More surprising facts about Gandhi’s sexuality
Jawaharlal Nehru, a nationalist colleague of Gandi’s, and independent India’s first prime minister, commented that the Mahatma’s pronouncements on sex were âabnormal and unnatural’ and âcan only lead to frustration, inhibition, neurosis, and all manner of physical and nervous illsâ¦ I do not know why he is so obsessed by this problem of sex’.
Nehru certainly shook his head over many things that Gandhi did and said, but whispers of his âunnatural’ liaison with a Jewish businessman and architect in South Africa never quite reached India. Gandhi found a camaraderie in South Africa with quite a number of Jews living in the territory, perhaps, one might suppose, because of their common alienation from the mainstream of society. One of these was a Lithuanian born Jew by the name of Herman Kallenbach, who made Gandhi’s acquaintance in 1904, at the beginning of the Satyagraha movement. Gandhi was by then well on his way to developing his âMahatma’ persona, and Kallenbach was entirely transfixed. He was a body-builder, a sportsman and a robust and athletic meat-eater. He was wealthy and successful, and many of Gandhi’s comforts were provided by him.
The two men were very close indeed, unnaturally close, some were apt on occasion to comment. The relationship, however, continued without any proof of impropriety, and even today, there is no solid evidence. However, letters unearthed since Gandhi’s death in 1948 hint very strongly that, even if an intimate relationship did not exist, they certainly sailed extremely close to the wind, bearing in mind the tenor of the times.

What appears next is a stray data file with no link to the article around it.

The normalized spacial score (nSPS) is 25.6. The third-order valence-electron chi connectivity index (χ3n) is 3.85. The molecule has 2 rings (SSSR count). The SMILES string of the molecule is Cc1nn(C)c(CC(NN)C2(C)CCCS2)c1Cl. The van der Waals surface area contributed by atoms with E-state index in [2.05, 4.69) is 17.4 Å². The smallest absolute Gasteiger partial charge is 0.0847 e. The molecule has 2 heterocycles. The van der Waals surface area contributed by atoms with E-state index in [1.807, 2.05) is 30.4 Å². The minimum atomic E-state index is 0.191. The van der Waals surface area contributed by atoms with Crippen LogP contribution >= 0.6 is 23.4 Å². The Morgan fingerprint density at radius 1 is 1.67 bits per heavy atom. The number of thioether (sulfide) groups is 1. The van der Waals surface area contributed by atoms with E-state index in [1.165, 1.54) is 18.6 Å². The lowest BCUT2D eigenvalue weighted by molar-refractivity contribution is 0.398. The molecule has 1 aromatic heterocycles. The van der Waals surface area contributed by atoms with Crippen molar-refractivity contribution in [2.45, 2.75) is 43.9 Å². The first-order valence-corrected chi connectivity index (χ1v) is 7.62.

One particular letter, handwritten by Gandhi, is addressed to Kallenbach as âMy dear Lower House’, and is signed âSinfully yours, Upper House.’
Kallenbach and Gandhi lived together on and off from about 1907 until Gandhi left South Africa in 1914, and the letters archived between the two are part of a collection acquired by the Indian National Archive from the Kallenbach estate. And while there has been much suspicion that the more revealing of these letters have been held back from public scrutiny, even those on display leave nothing but questions.
âHow completely you have taken possession of my body.’ Gandhi was quoted as saying in a letter to Kallenbach. âThis is slavery with a vengeance.’
It is certainly possible, and homosexuality in the Victorian period was not at all uncommon, although public expression of it were still taboo. Gandhi’s interest in sex, and his fundamental libertarianism, would certainly fit well with such experimentation, and they would probably have been many who knew him who would not have been at all surprised.